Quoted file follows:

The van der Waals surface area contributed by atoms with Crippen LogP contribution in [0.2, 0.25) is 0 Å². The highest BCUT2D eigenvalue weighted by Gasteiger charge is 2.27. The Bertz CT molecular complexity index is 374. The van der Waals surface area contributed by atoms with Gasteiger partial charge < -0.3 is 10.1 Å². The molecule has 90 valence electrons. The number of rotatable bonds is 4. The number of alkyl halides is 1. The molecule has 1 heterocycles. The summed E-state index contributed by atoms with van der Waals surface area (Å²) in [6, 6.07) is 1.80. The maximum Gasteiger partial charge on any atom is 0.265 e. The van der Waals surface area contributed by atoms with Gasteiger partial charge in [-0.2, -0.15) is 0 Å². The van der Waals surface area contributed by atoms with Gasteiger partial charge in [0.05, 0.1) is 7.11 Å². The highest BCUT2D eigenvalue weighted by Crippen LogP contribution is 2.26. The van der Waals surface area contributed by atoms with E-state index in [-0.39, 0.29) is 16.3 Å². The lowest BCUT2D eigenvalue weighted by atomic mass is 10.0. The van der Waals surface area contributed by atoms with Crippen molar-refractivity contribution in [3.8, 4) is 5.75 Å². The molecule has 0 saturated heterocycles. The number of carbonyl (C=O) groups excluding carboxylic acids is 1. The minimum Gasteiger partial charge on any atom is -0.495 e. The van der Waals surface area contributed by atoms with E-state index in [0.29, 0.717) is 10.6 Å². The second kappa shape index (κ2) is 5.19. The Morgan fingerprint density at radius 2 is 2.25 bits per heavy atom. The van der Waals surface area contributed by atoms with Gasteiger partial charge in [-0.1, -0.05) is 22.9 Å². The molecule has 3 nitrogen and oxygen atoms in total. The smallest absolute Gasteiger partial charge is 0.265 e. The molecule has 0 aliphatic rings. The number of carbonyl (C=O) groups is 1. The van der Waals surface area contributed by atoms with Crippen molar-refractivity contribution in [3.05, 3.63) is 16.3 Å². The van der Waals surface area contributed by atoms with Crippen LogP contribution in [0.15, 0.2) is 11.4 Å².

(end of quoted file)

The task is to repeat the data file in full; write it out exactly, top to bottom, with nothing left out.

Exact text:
The van der Waals surface area contributed by atoms with Crippen LogP contribution in [0.2, 0.25) is 0 Å². The highest BCUT2D eigenvalue weighted by Gasteiger charge is 2.27. The Bertz CT molecular complexity index is 374. The van der Waals surface area contributed by atoms with Gasteiger partial charge < -0.3 is 10.1 Å². The molecule has 90 valence electrons. The number of rotatable bonds is 4. The number of alkyl halides is 1. The molecule has 1 heterocycles. The summed E-state index contributed by atoms with van der Waals surface area (Å²) in [6, 6.07) is 1.80. The maximum Gasteiger partial charge on any atom is 0.265 e. The van der Waals surface area contributed by atoms with Gasteiger partial charge in [-0.2, -0.15) is 0 Å². The van der Waals surface area contributed by atoms with Gasteiger partial charge in [0.05, 0.1) is 7.11 Å². The highest BCUT2D eigenvalue weighted by Crippen LogP contribution is 2.26. The van der Waals surface area contributed by atoms with E-state index in [-0.39, 0.29) is 16.3 Å². The lowest BCUT2D eigenvalue weighted by atomic mass is 10.0. The van der Waals surface area contributed by atoms with Crippen molar-refractivity contribution in [3.8, 4) is 5.75 Å². The molecule has 0 saturated heterocycles. The number of carbonyl (C=O) groups excluding carboxylic acids is 1. The minimum Gasteiger partial charge on any atom is -0.495 e. The van der Waals surface area contributed by atoms with E-state index in [0.29, 0.717) is 10.6 Å². The second kappa shape index (κ2) is 5.19. The Morgan fingerprint density at radius 2 is 2.25 bits per heavy atom. The van der Waals surface area contributed by atoms with Gasteiger partial charge in [-0.1, -0.05) is 22.9 Å². The molecule has 3 nitrogen and oxygen atoms in total. The smallest absolute Gasteiger partial charge is 0.265 e. The molecule has 0 aliphatic rings. The number of carbonyl (C=O) groups is 1. The van der Waals surface area contributed by atoms with Crippen molar-refractivity contribution in [3.05, 3.63) is 16.3 Å². The van der Waals surface area contributed by atoms with Crippen LogP contribution in [0.15, 0.2) is 11.4 Å².